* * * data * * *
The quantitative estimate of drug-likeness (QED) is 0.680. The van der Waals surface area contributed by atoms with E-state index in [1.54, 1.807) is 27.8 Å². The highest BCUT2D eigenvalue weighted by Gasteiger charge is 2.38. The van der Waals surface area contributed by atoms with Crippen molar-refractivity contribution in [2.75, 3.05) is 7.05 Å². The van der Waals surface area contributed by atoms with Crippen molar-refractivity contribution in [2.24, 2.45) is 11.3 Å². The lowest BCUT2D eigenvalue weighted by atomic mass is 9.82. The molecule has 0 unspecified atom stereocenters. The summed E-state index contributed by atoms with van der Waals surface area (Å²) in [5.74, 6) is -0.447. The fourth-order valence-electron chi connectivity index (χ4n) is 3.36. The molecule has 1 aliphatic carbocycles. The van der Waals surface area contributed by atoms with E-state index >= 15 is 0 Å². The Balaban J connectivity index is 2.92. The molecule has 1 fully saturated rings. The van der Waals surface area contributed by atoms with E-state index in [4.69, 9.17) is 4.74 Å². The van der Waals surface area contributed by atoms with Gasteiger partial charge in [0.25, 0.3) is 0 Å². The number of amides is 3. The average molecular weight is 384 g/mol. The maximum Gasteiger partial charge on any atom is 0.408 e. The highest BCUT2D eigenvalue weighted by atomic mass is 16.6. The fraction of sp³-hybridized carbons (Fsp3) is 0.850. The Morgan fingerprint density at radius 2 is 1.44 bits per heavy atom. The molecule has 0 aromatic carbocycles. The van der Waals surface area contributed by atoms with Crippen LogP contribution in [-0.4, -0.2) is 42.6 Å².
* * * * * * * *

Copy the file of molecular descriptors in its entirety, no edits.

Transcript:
The quantitative estimate of drug-likeness (QED) is 0.680. The van der Waals surface area contributed by atoms with E-state index in [1.54, 1.807) is 27.8 Å². The highest BCUT2D eigenvalue weighted by Gasteiger charge is 2.38. The van der Waals surface area contributed by atoms with Crippen molar-refractivity contribution in [2.75, 3.05) is 7.05 Å². The van der Waals surface area contributed by atoms with Crippen molar-refractivity contribution in [2.24, 2.45) is 11.3 Å². The lowest BCUT2D eigenvalue weighted by atomic mass is 9.82. The molecule has 0 unspecified atom stereocenters. The summed E-state index contributed by atoms with van der Waals surface area (Å²) in [5.74, 6) is -0.447. The fourth-order valence-electron chi connectivity index (χ4n) is 3.36. The molecule has 1 aliphatic carbocycles. The van der Waals surface area contributed by atoms with E-state index >= 15 is 0 Å². The Balaban J connectivity index is 2.92. The molecule has 1 fully saturated rings. The van der Waals surface area contributed by atoms with E-state index in [4.69, 9.17) is 4.74 Å². The van der Waals surface area contributed by atoms with Gasteiger partial charge in [0.25, 0.3) is 0 Å². The number of amides is 3. The average molecular weight is 384 g/mol. The maximum Gasteiger partial charge on any atom is 0.408 e. The highest BCUT2D eigenvalue weighted by atomic mass is 16.6. The fraction of sp³-hybridized carbons (Fsp3) is 0.850. The Morgan fingerprint density at radius 2 is 1.44 bits per heavy atom. The molecule has 0 aromatic carbocycles. The van der Waals surface area contributed by atoms with Crippen LogP contribution in [-0.4, -0.2) is 42.6 Å².